Antimicrobial surfaces derived from tea, wine and chocolate? Promising - but a long way off

This is a guest blog by Dr Jon Otter, research fellow at the Centre for Clinical Infection and Diagnostics Research at King’s College London.

I have recently been looking at the potential for developing safe, effective antimicrobial surfaces. The focus of my interest has been hospitals and healthcare settings, but the potential applications of antimicrobial surfaces are much broader: consumer, food, laboratory and many more. So I was very interested to help Justine with the reply she received when she Asked for Evidence about antimicrobials surfaces derived from foods such as green tea, red wine and dark chocolate.

The discovery of this new type of antimicrobial coatings is a great story: researchers at Northwestern University, Illinois, detected a colourless residue left behind in kitchen sinks by certain foods. They then synthetically produced similar compounds in the laboratory and found that they had similar properties.

The paper describes the initial discovery and experiments to test the ability of two substances to kill Pseudomonas aeruginosa and Staphylococcus aureus. The paper contains a lack of experimental detail here: Where did they obtain the P. aeruginosa and S. aureus for these experiments? What concentration was applied? Was it a wet or dry inoculum? What was the contact time? The paper reports a ’30-fold’ reduction but this is moderate in disinfection terms and considerably less than most other candidates for antimicrobial surfaces.

The authors of the paper should be congratulated for performing such detailed work, but some of the claims in the accompanying news piece on the University’s website are bold. For example:

“The coatings innately have properties that are very beneficial to saving lives and keeping people healthy. Without any further modification, they can help prolong the life of a medical device, reduce inflammation in a patient and prevent bacterial infections”.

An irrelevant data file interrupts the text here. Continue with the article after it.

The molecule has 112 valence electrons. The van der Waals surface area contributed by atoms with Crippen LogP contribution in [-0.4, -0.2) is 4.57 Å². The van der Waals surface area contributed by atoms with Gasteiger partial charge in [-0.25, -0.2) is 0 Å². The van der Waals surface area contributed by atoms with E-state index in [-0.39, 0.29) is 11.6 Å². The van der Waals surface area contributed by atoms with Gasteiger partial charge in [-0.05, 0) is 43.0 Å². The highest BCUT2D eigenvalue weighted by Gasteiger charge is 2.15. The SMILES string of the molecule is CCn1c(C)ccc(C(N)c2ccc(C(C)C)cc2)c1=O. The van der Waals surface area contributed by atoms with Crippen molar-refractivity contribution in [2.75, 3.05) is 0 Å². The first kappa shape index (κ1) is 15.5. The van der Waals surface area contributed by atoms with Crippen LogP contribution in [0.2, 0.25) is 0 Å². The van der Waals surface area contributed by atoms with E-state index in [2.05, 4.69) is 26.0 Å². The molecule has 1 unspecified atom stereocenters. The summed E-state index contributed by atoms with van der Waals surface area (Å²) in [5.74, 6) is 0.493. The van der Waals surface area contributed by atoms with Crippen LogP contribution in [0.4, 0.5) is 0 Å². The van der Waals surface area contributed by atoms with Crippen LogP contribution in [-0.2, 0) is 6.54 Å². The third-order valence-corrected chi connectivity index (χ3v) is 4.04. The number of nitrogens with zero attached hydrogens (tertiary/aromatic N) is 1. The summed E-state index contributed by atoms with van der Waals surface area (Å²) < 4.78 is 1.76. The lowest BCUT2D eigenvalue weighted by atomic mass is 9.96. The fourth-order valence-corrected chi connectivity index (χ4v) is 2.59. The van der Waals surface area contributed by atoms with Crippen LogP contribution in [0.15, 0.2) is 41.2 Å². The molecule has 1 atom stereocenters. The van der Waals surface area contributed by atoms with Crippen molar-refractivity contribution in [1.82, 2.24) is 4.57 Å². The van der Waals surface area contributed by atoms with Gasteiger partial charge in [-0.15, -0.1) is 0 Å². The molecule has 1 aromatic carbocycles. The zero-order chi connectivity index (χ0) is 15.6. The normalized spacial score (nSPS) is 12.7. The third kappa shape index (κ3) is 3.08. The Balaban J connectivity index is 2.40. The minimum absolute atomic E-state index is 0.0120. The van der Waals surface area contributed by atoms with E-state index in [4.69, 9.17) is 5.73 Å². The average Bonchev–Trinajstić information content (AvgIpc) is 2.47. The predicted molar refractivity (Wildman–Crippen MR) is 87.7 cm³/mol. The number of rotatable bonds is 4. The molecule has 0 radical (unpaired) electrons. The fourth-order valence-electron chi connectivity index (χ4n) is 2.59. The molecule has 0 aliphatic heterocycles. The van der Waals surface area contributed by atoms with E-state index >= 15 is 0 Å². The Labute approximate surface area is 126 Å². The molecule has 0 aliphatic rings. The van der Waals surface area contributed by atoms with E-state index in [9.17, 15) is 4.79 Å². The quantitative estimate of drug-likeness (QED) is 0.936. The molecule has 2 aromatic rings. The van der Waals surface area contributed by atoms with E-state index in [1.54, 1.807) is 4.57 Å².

Whilst this may be true, it would depend on the coated medical device being shown to have safe and durable antimicrobial properties, and demonstrate clinical benefit through properly designed studies. The release also talks about ‘killing bacteria on contact’. The level of detail in the study makes it difficult to appraise the antimicrobial properties of the coatings. They clearly have some antimicrobial traits but this may be moderate compared with other antimicrobial surfaces.

Overall these polyphenol-based coatings are a promising candidate for producing antimicrobial surfaces. However, there is a long way to go before they are ready for widespread adoption for healthcare and other applications.

A precautionary tale

This is an article published on the Society of Biology blog on 28th March. You can read the full piece here.

Ahead of the Society of Biology’s upcoming Policy Lates event on the precautionary principle, Tracey Brown of Sense About Science gives her view on some of the issues surrounding the principle and its application.